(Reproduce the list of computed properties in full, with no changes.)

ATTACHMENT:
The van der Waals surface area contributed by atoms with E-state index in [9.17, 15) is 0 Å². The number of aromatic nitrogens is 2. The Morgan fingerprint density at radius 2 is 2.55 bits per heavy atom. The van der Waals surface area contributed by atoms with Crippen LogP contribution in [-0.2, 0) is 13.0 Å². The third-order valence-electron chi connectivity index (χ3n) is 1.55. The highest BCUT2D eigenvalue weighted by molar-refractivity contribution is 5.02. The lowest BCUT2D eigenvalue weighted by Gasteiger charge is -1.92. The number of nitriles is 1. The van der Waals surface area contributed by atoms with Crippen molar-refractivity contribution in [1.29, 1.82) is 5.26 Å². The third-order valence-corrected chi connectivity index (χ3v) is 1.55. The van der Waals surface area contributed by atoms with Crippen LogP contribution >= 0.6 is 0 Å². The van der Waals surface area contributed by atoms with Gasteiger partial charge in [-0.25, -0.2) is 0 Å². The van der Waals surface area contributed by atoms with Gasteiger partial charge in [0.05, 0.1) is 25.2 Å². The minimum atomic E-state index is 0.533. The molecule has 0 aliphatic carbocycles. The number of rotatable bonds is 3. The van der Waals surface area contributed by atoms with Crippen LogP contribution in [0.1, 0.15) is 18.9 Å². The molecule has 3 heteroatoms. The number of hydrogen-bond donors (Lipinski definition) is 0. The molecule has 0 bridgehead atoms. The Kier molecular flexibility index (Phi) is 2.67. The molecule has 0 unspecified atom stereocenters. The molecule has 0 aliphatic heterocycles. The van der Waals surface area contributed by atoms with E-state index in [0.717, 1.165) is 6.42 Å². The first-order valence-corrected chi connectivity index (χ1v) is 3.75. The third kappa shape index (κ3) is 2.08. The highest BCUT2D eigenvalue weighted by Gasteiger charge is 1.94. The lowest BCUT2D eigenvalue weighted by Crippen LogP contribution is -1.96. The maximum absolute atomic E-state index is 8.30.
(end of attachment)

The van der Waals surface area contributed by atoms with E-state index in [9.17, 15) is 0 Å². The number of aromatic nitrogens is 2. The Morgan fingerprint density at radius 2 is 2.55 bits per heavy atom. The van der Waals surface area contributed by atoms with Crippen LogP contribution in [-0.2, 0) is 13.0 Å². The third-order valence-electron chi connectivity index (χ3n) is 1.55. The highest BCUT2D eigenvalue weighted by molar-refractivity contribution is 5.02. The lowest BCUT2D eigenvalue weighted by Gasteiger charge is -1.92. The number of nitriles is 1. The van der Waals surface area contributed by atoms with Crippen molar-refractivity contribution in [1.29, 1.82) is 5.26 Å². The third-order valence-corrected chi connectivity index (χ3v) is 1.55. The van der Waals surface area contributed by atoms with Crippen LogP contribution >= 0.6 is 0 Å². The van der Waals surface area contributed by atoms with Gasteiger partial charge in [-0.25, -0.2) is 0 Å². The van der Waals surface area contributed by atoms with Gasteiger partial charge in [0.05, 0.1) is 25.2 Å². The minimum atomic E-state index is 0.533. The molecule has 0 aliphatic carbocycles. The number of rotatable bonds is 3. The van der Waals surface area contributed by atoms with Crippen LogP contribution in [0.1, 0.15) is 18.9 Å². The molecule has 3 heteroatoms. The number of hydrogen-bond donors (Lipinski definition) is 0. The molecule has 0 bridgehead atoms. The Kier molecular flexibility index (Phi) is 2.67. The molecule has 0 unspecified atom stereocenters. The molecule has 0 aliphatic heterocycles. The van der Waals surface area contributed by atoms with E-state index in [0.717, 1.165) is 6.42 Å². The first-order valence-corrected chi connectivity index (χ1v) is 3.75. The third kappa shape index (κ3) is 2.08. The highest BCUT2D eigenvalue weighted by Gasteiger charge is 1.94. The lowest BCUT2D eigenvalue weighted by Crippen LogP contribution is -1.96. The maximum absolute atomic E-state index is 8.30.